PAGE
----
MOOCs and Motivation: Part 2

This post is a continuation of the previous one, but digs deeper into the question of why participants fail to complete MOOCs  It is speculative and personal. It’s possibly based too much on my own experience, so take it for what it’s worth.

The most frequently expressed reason for dropping out of #OpenLearning17 was lack of time. While I accept that at one level, I also wonder if there are deeper reasons. Let’s start with some thoughts specifically on MOOCs; then we can explore deeper issues of motivation, comparing the experience of students with the experience of instructors and professionals.

I’m assuming that participants joined #OpenLearning17 because they have an interest in and want to learn the subject. There was little or no extrinsic reward for doing so. This has been the case for all the MOOCs I’ve participated in.

MOOCs often include a great deal of work in a given week. Some weeks #OpenLearning17 certainly did. The idea is that those who have a particular interest in the subject can dig more deeply than those who don’t. I found that when I had worked through a certain amount of the work, I felt like I knew enough to participate. I didn’t have to do all of the work to reach that point. During some weeks, I wasn’t able to do enough work to reach that point. This made me less able or less willing to participate publicly.  As one participant indicated in a survey response,

“Yes, as the semester went on my schedule got much busier and I couldn’t fit the OpenLearning activities in. Some weeks required a lot more than others and then I felt like I couldn’t really do the week justice.“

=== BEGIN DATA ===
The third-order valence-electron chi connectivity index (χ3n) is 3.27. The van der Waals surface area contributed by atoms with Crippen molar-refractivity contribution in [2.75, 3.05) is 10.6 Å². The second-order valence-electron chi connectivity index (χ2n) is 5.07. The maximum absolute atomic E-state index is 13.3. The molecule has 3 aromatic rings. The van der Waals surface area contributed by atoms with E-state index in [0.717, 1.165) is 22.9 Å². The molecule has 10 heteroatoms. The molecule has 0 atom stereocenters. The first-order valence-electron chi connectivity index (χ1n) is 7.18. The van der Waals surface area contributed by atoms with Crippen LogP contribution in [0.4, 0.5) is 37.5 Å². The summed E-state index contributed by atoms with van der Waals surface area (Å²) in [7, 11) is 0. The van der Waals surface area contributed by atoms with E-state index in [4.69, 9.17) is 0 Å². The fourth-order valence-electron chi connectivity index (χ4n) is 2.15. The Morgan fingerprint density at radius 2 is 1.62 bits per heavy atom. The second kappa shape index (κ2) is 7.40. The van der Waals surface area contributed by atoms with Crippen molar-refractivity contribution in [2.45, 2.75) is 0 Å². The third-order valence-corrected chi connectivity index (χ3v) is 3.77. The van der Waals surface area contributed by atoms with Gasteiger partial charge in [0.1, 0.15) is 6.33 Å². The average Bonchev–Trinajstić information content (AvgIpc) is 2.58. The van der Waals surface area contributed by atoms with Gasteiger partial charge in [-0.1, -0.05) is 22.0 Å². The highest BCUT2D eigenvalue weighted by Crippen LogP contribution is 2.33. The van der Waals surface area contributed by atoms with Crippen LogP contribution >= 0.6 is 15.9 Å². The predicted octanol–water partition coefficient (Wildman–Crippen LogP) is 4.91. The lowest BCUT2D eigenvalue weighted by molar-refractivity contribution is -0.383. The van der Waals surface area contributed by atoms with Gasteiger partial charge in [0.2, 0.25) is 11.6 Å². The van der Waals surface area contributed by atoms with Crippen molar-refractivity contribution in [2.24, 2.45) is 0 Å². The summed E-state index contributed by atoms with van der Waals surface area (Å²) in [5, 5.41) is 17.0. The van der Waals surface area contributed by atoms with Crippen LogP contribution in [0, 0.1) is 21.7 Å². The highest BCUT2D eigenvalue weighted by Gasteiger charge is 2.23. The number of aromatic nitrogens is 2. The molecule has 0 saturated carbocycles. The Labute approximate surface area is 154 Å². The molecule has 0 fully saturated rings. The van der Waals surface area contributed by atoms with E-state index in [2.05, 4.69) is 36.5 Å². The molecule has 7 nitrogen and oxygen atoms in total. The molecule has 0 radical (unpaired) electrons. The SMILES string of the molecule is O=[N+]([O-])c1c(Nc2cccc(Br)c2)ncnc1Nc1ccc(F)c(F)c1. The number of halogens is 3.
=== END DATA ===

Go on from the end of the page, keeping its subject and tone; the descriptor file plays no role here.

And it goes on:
MOOCs tend to be based on a cohort model—they are not self-paced. If one finds one can’t keep up with the ostensive pace of the course—if, for several weeks in a row, one finds they don’t do enough of the work to reach that level of understanding of the subject mentioned above, I think there’s a tendency for participants to feel like it’s not worth coming back, even if the course is not vertically building.   If this process spirals out of control, the MOOC participant may drop out.

Could it be that the (arbitrary) pace of the online course doesn’t match the time availability of most of the students? What then? (And what does this say about the learning experiences of the students in the courses we teach?)

Is the problem of failure to complete a MOOC due to the lack of accountability?  Students more often than not stay with a course because of the grade and credits that will be earned.  Is that a bug or a feature? One thing I’ve noticed over the years is that relatively few students plan well for the end of the semester. Final papers and exams are often worse than I would expect from students, given the quality of their earlier work. This seems due in part to the fact that students are stressed beyond the level that makes them productive, and some students seem to give up, just to be done with it.

When I engage in a scholarly project, I work at it until it’s done to my satisfaction. Often the only deadline is my own. When I have an externally-imposed deadline, I tend to adjust the pace of my work to meet that deadline. I can do this because I have a lot of experience and a strong sense of how much time a given task or set of tasks will take.  [ For a related discussion, see John Warner recent piece.]